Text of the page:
1st Edition

Memory Fragmentation from Below and Beyond the State Uses of the Past in Conflict and Post-conflict Settings

    278 Pages 11 B/W Illustrations
    by Routledge

    This volume suggests a model of collective memory that distinguishes between two conceptual logics of memory fragmentation: vertical fragmentation and horizontal fragmentation. It offers a series of case studies of conflict and post-conflict collective memory, shedding light on the ways various actors participate in the production, dissemination, and contestation of memory discourses.

    With attention to the characteristics of both vertical and horizontal memory fragmentation, the book addresses the plurality of diverging, and often conflicting, memory discourses that are produced within the public sphere of a given community. It analyzes the juxtaposition, tensions, and interactions between narratives produced beyond or below the central state, often transcending national boundaries.

    The book is structured according to the type of actors involved in a memory fragmentation process. It explores how states have been trying to produce and impose memory discourses on civil societies, sometimes even against the experiences of their own citizens, and how such efforts as well as backlash from actors below and beyond the state have led to horizontal and vertical memory fragmentation. Furthermore, it considers the attempts by states’ representatives to reassert control of national memory discourses and the subsequent resistances they face. As such, this volume will appeal to sociology and political science scholars interested in memory studies in post-conflict societies.

    Table of contents

      1. Eric Sangar, Valérie Rosoux, Anne Bazin & Emmanuelle Hébert: Introduction: "Memory fragmentation" as a new heuristic tool to grasp the dynamics of political uses of the past in conflict and post-conflict settings

    Part 1 Civil society actors

    2. Stipe Odak: Construction of Victimhood and its Fragmentation within National Frameworks

    3. Johanna Mannergren Selimovic: Gender, Memory and Peace: Struggles between Homogenisation and Fragmentation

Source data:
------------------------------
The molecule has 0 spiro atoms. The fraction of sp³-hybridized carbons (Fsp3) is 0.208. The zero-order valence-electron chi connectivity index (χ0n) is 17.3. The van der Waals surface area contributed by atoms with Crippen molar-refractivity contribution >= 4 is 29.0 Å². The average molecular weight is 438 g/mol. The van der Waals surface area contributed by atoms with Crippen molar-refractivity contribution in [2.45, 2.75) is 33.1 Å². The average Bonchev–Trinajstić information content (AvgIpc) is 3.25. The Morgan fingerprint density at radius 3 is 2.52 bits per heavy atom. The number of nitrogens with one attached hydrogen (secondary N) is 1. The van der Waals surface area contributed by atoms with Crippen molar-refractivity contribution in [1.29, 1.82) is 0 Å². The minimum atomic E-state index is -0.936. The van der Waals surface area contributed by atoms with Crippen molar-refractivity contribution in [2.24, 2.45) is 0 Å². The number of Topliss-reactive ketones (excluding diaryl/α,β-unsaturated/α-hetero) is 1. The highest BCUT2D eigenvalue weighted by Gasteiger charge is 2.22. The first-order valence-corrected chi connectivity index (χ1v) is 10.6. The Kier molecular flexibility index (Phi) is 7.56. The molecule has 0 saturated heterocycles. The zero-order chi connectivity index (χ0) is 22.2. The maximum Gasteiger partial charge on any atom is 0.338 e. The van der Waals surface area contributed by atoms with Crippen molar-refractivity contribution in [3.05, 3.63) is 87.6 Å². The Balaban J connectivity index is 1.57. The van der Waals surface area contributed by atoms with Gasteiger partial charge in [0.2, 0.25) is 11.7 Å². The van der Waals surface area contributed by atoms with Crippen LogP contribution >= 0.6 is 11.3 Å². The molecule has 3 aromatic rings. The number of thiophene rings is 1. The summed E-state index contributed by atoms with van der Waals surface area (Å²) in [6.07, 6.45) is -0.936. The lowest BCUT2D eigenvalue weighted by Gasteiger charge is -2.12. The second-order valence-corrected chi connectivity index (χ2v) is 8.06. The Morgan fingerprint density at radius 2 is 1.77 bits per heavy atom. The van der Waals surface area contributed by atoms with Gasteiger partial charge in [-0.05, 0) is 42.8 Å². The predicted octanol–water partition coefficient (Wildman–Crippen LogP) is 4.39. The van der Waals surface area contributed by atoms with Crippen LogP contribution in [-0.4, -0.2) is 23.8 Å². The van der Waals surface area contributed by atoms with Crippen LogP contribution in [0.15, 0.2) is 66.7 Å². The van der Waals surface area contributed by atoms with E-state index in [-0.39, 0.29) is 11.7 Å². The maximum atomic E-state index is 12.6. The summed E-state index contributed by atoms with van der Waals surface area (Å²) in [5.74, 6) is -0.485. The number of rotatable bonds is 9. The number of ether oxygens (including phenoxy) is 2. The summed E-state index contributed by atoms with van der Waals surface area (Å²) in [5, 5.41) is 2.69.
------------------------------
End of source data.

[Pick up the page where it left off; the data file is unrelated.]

4. Élise Féron: Conflict memories and gender-based violence: from silencing to standardization

    5. Élise Julien: The Volksbund Deutsche Kriegsgräberfürsorge: a century of memory negotiations in Germany

    6. Thomas Serrier: Pluralism at stake: Rebelling provinces and the national master narrative in the German-Polish memories after the end of the Cold War

    7. Delphine Griveaud & Solveig Hennebert: The PSG Ultras’ annual commemoration of the 13 November 2015 terrorist attacks: a window on collective memory

    Part 2 Historians

    8. Sandra Rios Oyola: The Fragmentation of Historical Memory in Colombia

    9. Emmanuelle Hébert: Transforming Polish-German Past: Toward a common narrative?

    10. Valentin Behr: When historians contribute to the fragmentation of memories: The case of "Polish-Jewish relations" during World War II

    Part 3 Soldiers and military organizations

    11. Mathias Delori: Understanding the fragmentation of the memory of the Allied bombings of World War II: The role of the United States Strategic Bombing Survey

    12. Christophe Wasinski: Present wars as catalysts of fragmented memories of past wars: the use of the Algerian War in the context of the French deployment in Afghanistan

    13. Eric Sangar: "Hurra, wir können’s noch!": How NATO’s counterinsurgency doctrine uncovered German civil-military memory fragmentation

    14. Antoine Younsi: "Paying a blood debt" or "Liberating Africa"? The postcolonial fragmentation of French military and political memory frames during the Operation Serval in Mali (2013-2014)

    Part 4 Transnational organizations

    15. Valérie Rosoux: Can NGOs do away with the ‘tyranny of the past’? Strategies against memory fragmentation in Rwanda

    16. Thomas Richard: ANNA News as a transnational memory entrepreneur? Uses of the Past in the Coverage of the Syrian Civil War by Russian-language media

    17. Anne Bazin, Emmanuelle Hébert, Valérie Rosoux & Eric Sangar: Conclusion: overall findings and implications for the heuristic and normative value of "memory fragmentation"


    Eric Sangar is Assistant Professor in Political Science at Sciences Po Lille, University of Lille, France, as well as Fellow at the Marc Bloch Centre, Berlin, Germany.

    Valérie Rosoux is Research Director at the FNRS and Professor in Political Science at UCLouvain, Belgium, as well as Fellow at the Max Planck Institutes Luxembourg and Halle, Luxembourg and Germany.

    Anne Bazin is Assistant Professor in Political Science at Sciences Po Lille, University of Lille, France.

    Emmanuelle Hébert External Scientific Fellow at the Institut de Sciences Politiques Louvain Europe (ISPOLE) at UCLouvain, Belgium.